February 21, 2009

Mike Holmans

Another win for Test cricket

Mike Holmans



It is at least amusing that in the week that Allen Stanford fell from grace, the two teams whose affairs he has most disrupted should produce a match exemplifying all the features of Test cricket that he professes to dislike but which was so absorbing that it will live in the memory longer than most quickfire thrashes.

It’s not that Twenty20 isn’t very good, just that it gets rather samey. Our local kebab shop does some wonderful variations on grilled lamb and chicken but man cannot live by shish alone – there is also a time and place for lobster thermidor, sweet and sour pork or macaroni cheese.

And what you cannot get at your local Twenty20 outlet is cricket reduced to its primal essence, as occurs in a last hour when the batting side has no chance of winning and only a couple of wickets left. The outfield is empty and irrelevant, the only figures on the scoreboard which matter are the wickets and the overs remaining, and the only point of each ball is to see whether the batsman can prevent it hitting his stumps without giving a catch to one of the ravenous mob surrounding him.

The electricity in the crowd has the crackle of static, the batsmen’s fans squawking their approval as a ball is safely fended away and yelping their fear at misses or miscues while those supporting the fielders catch their breaths at each run-up and snort their disappointment at each survival. And at the end, whichever way it goes, there is overwhelming relief for those who succeeded and agonising disappointment for those who failed to reach their objective.

That is the cricket of pure emotion, not played or watched with the brain, but felt through the heart.

At the end of the ARG Test, I felt both the disappointment and the relief, since I have realised that I want this series to be drawn.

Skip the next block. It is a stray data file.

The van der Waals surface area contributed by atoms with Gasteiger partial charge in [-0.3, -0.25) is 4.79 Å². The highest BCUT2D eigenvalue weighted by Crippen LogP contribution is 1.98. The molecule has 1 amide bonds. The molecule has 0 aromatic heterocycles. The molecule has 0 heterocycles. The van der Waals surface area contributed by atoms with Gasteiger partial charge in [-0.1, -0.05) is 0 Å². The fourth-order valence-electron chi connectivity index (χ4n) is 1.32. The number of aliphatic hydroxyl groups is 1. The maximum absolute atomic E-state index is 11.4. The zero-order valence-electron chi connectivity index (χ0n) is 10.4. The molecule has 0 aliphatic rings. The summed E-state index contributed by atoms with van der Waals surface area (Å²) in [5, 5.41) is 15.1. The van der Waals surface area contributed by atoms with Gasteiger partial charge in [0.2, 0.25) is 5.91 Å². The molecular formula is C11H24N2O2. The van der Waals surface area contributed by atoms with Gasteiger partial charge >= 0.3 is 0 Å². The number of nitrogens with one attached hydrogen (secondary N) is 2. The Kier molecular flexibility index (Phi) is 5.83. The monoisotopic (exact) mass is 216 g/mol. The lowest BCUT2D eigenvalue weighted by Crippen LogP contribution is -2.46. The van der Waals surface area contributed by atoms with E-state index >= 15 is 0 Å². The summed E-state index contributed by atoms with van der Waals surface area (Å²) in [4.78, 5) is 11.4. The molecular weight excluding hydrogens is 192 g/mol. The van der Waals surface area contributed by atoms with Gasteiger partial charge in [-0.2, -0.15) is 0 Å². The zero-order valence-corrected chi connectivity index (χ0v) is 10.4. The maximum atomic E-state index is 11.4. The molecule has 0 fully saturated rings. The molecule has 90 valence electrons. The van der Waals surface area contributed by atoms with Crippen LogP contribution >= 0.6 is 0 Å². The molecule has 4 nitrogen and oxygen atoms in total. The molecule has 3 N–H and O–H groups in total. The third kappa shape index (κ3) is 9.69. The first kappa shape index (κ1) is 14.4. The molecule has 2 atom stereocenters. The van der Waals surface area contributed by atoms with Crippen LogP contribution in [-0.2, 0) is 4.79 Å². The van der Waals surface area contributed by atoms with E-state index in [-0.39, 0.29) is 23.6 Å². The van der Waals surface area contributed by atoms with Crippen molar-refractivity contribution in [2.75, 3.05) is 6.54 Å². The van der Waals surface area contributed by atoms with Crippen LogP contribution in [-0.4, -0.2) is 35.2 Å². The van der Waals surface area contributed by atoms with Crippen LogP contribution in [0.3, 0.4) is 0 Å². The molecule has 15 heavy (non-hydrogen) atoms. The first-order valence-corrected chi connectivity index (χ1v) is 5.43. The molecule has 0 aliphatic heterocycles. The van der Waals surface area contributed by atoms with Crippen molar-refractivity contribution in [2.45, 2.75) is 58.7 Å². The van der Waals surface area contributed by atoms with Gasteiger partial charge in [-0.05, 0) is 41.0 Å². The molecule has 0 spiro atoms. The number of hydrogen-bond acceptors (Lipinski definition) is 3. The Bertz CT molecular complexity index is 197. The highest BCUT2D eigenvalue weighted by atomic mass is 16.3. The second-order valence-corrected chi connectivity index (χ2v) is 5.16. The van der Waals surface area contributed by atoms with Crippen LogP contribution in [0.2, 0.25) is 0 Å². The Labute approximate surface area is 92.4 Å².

I don’t want England to lose, mostly because it will unleash a torrent of tedious doom and gloom articles which we will be swimming through for months – and all of them will drone on and on about the internal workings of the ECB and none will acknowledge that West Indies played well. But I don’t particularly want them to win either because I want West Indies back as a major power.

Every country has their own style. A good Australian team is ruthlessly tough, a good English team displays the virtues of classicism while a good Indian team does the same for the baroque, a Pakistani team will be furiously aggressive, good South Africans functionally efficient and good New Zealanders will be patronised for punching above their weight and given a lollipop. But the West Indies on song bring joy, the pure joy of exulting in excellence, the feeling that nothing can be so much fun as being good at cricket, and that is a joy we need in these otherwise depressing days. It’s no surprise that Usain Bolt played cricket in Jamaica before taking up sprinting: showboating to the world record in the Olympic 100m final is something only a West Indian cricketer could do. (I apologise if Sri Lankans feel left out of the above, but the only thing that has so far characterised good Sri Lankan teams is Murali taking hatfuls of wickets – they need some more history yet.)

As every team which has had to pick itself from the floor has discovered, the first step is becoming hard to beat. Allen Stanford may affect indifference, but right now even he ought to be able to see the pleasures in getting out of jail as Chris Gayle’s men did at the ARG. They have probably gained more from this whole-team backs to the wall effort than they did from the win at Sabina - which came off a once-in-a-lifetime performance from a single bowler and an English batting order in outright panic, a recurrence of which one can dream about but not plan for.

Test cricket’s image has suffered because too many recent games have been mismatches, the eventual result predictable by tea on day one. Yet though the boards are doing their best to distract us by ostentatiously sacking coaches, captains, stadiums and financiers, this series is advertising why Test cricket remains the game’s most fascinating form.

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Posted by Angi on (February 26, 2009, 8:14 GMT)

the only thing that has so far characterised good Sri Lankan teams is Murali taking hatfuls of wickets – they need some more history yet